Academic journal article The Government Accountants Journal

Did GASB Listen to Its Constituents?

Academic journal article The Government Accountants Journal

Did GASB Listen to Its Constituents?

Article excerpt

I have often heard the comment that the Governmental Accounting Standards Board (GASB) paid no attention to its constituents when it adopted the new reporting model for state and local governments. If you prepare financial statements, you may feel that way. You may say to yourself, "Full accrual? Who needs it? Depreciation? That's for the private sector. It has no useful purpose in government. And depreciating infrastructure-that's ridiculous! Who wants this stuff, anyway?"

Although I do not agree with many of the provisions of Statement 34, 1 can attest to the fairness of the process. All constituents had an opportunity to express their views at virtually every step of the process-an Invitation to Comment, Preliminary Views and an Exposure Draft. Unfortunately, most of the 70,000-plus government units did not voice their views. Even though the reporting model received more comments than any item in the board's 15-year history, the 400 responses represented less than 1 percent of all possible governments. Most of the comments came from constituent organizationsthe Association of Government Accountants (AGA), the Government Finance Officers Association (GFOA) and the American Institute of Certified Public Accountants (AICPA). Accounting firms, large and small, and a number of larger governments responded as well.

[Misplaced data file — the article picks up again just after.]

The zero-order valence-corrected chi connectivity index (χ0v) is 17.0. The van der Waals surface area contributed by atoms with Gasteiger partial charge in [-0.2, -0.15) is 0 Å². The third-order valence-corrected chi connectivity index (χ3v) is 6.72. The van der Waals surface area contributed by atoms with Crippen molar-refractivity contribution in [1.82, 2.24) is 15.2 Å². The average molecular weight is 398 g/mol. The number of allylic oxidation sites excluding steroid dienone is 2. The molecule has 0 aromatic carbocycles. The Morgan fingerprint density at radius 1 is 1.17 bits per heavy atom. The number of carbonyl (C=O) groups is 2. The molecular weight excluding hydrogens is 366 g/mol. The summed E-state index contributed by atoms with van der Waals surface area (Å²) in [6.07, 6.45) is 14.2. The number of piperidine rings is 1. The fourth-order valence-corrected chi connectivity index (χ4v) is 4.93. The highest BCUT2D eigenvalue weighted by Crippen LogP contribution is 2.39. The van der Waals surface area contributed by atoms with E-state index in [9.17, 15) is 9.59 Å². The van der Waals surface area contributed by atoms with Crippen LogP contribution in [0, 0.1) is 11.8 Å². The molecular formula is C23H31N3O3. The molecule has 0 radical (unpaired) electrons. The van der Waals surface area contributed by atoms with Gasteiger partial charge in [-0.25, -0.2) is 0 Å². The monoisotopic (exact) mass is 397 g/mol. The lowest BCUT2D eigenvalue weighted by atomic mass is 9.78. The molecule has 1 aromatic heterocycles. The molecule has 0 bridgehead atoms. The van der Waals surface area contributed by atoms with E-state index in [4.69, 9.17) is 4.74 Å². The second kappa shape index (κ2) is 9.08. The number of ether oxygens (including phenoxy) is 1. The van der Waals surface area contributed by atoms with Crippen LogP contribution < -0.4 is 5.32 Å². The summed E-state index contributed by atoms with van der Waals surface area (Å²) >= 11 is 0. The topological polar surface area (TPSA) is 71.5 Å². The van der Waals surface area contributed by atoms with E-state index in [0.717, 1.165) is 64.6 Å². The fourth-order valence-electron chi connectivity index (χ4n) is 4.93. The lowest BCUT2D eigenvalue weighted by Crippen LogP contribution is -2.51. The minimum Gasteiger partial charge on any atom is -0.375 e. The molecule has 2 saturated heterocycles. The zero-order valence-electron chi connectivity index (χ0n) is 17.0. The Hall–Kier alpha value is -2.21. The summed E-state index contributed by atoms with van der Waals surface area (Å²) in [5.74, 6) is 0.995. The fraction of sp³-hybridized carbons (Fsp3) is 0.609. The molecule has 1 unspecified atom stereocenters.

I was a member of GASB's Reporting Model Task Force, which met four times to deliberate adoption of Statement 34. The number of members increased to ensure that virtually all constituents were represented. A number of task force members represented GFOA, representing primarily local government, and the National Association of State Auditors, Comptrollers and Treasurers (NASACT), representing primarily state governments. A number of task force members were auditors in the private sector, some represented large constituent organizations, others came from bond rating agencies, insurers and purchasers of state and local government bond issues.

At the first meeting, it was evident that it would be difficult to obtain a consensus among the major constituent organizations. There were disagreements even within the organizations about particular proposals. As we continued to meet, the gap never narrowed. Furthermore, GASB did not often have a simple majority on many issues. I recall, in particular, near the end of the second meeting, GASB Chairman Tom L. Allen, CGFM, posed a question as to the measurement focus and basis of accounting that should be used in the new model. Six task force members voted for the flow of economic resources and six for the flow of financial resources. …

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